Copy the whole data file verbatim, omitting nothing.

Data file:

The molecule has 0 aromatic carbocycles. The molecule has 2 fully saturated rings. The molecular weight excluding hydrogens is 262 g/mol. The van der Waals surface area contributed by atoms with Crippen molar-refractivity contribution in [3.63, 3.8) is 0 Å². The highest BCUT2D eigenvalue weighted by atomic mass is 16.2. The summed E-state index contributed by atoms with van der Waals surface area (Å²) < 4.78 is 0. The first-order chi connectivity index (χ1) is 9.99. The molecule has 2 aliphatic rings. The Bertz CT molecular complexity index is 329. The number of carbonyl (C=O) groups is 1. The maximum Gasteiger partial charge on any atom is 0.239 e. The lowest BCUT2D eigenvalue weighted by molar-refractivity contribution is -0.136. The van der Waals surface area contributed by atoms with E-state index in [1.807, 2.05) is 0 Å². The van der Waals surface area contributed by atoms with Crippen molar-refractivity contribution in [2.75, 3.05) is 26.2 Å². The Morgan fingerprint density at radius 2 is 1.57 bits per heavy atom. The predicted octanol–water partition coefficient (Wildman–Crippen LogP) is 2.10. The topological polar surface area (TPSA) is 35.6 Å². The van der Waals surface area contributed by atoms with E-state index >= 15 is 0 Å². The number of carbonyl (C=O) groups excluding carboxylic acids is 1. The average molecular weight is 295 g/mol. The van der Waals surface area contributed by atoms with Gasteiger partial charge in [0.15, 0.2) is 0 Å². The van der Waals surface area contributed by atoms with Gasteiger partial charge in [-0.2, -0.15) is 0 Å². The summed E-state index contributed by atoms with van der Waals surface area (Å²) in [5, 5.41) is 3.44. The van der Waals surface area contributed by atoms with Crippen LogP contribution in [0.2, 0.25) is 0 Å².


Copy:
The molecule has 0 aromatic carbocycles. The molecule has 2 fully saturated rings. The molecular weight excluding hydrogens is 262 g/mol. The van der Waals surface area contributed by atoms with Crippen molar-refractivity contribution in [3.63, 3.8) is 0 Å². The highest BCUT2D eigenvalue weighted by atomic mass is 16.2. The summed E-state index contributed by atoms with van der Waals surface area (Å²) < 4.78 is 0. The first-order chi connectivity index (χ1) is 9.99. The molecule has 2 aliphatic rings. The Bertz CT molecular complexity index is 329. The number of carbonyl (C=O) groups is 1. The maximum Gasteiger partial charge on any atom is 0.239 e. The lowest BCUT2D eigenvalue weighted by molar-refractivity contribution is -0.136. The van der Waals surface area contributed by atoms with E-state index in [1.807, 2.05) is 0 Å². The van der Waals surface area contributed by atoms with Crippen molar-refractivity contribution in [2.75, 3.05) is 26.2 Å². The Morgan fingerprint density at radius 2 is 1.57 bits per heavy atom. The predicted octanol–water partition coefficient (Wildman–Crippen LogP) is 2.10. The topological polar surface area (TPSA) is 35.6 Å². The van der Waals surface area contributed by atoms with E-state index >= 15 is 0 Å². The number of carbonyl (C=O) groups excluding carboxylic acids is 1. The average molecular weight is 295 g/mol. The van der Waals surface area contributed by atoms with Gasteiger partial charge in [0.15, 0.2) is 0 Å². The van der Waals surface area contributed by atoms with Gasteiger partial charge in [-0.2, -0.15) is 0 Å². The summed E-state index contributed by atoms with van der Waals surface area (Å²) in [5, 5.41) is 3.44. The van der Waals surface area contributed by atoms with Crippen LogP contribution in [0.2, 0.25) is 0 Å².